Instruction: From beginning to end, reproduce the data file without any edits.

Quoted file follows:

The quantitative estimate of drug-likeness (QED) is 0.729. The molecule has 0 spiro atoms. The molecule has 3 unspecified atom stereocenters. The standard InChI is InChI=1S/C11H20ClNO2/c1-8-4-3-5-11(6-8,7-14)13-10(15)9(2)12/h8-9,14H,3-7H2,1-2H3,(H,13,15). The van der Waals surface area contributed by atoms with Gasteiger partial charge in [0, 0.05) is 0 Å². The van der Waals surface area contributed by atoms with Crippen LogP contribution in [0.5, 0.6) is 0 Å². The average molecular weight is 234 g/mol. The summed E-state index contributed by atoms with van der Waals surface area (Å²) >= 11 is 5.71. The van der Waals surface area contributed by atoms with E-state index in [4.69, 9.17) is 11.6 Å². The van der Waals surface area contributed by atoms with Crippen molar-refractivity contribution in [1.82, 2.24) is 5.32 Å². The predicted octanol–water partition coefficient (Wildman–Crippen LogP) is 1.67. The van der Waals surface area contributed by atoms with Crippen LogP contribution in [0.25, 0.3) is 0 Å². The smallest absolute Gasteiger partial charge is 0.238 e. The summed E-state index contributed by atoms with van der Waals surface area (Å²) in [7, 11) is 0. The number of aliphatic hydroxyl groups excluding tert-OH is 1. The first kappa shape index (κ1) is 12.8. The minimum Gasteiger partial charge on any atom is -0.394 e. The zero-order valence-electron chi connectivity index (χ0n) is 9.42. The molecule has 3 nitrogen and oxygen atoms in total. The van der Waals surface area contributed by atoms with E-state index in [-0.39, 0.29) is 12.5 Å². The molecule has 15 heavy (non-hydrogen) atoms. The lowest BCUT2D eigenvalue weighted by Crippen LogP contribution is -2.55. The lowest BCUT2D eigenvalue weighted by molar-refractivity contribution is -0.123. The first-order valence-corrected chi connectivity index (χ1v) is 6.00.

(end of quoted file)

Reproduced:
The quantitative estimate of drug-likeness (QED) is 0.729. The molecule has 0 spiro atoms. The molecule has 3 unspecified atom stereocenters. The standard InChI is InChI=1S/C11H20ClNO2/c1-8-4-3-5-11(6-8,7-14)13-10(15)9(2)12/h8-9,14H,3-7H2,1-2H3,(H,13,15). The van der Waals surface area contributed by atoms with Gasteiger partial charge in [0, 0.05) is 0 Å². The van der Waals surface area contributed by atoms with Crippen LogP contribution in [0.5, 0.6) is 0 Å². The average molecular weight is 234 g/mol. The summed E-state index contributed by atoms with van der Waals surface area (Å²) >= 11 is 5.71. The van der Waals surface area contributed by atoms with E-state index in [4.69, 9.17) is 11.6 Å². The van der Waals surface area contributed by atoms with Crippen molar-refractivity contribution in [1.82, 2.24) is 5.32 Å². The predicted octanol–water partition coefficient (Wildman–Crippen LogP) is 1.67. The van der Waals surface area contributed by atoms with Crippen LogP contribution in [0.25, 0.3) is 0 Å². The smallest absolute Gasteiger partial charge is 0.238 e. The summed E-state index contributed by atoms with van der Waals surface area (Å²) in [7, 11) is 0. The number of aliphatic hydroxyl groups excluding tert-OH is 1. The first kappa shape index (κ1) is 12.8. The minimum Gasteiger partial charge on any atom is -0.394 e. The zero-order valence-electron chi connectivity index (χ0n) is 9.42. The molecule has 3 nitrogen and oxygen atoms in total. The van der Waals surface area contributed by atoms with E-state index in [-0.39, 0.29) is 12.5 Å². The molecule has 15 heavy (non-hydrogen) atoms. The lowest BCUT2D eigenvalue weighted by Crippen LogP contribution is -2.55. The lowest BCUT2D eigenvalue weighted by molar-refractivity contribution is -0.123. The first-order valence-corrected chi connectivity index (χ1v) is 6.00.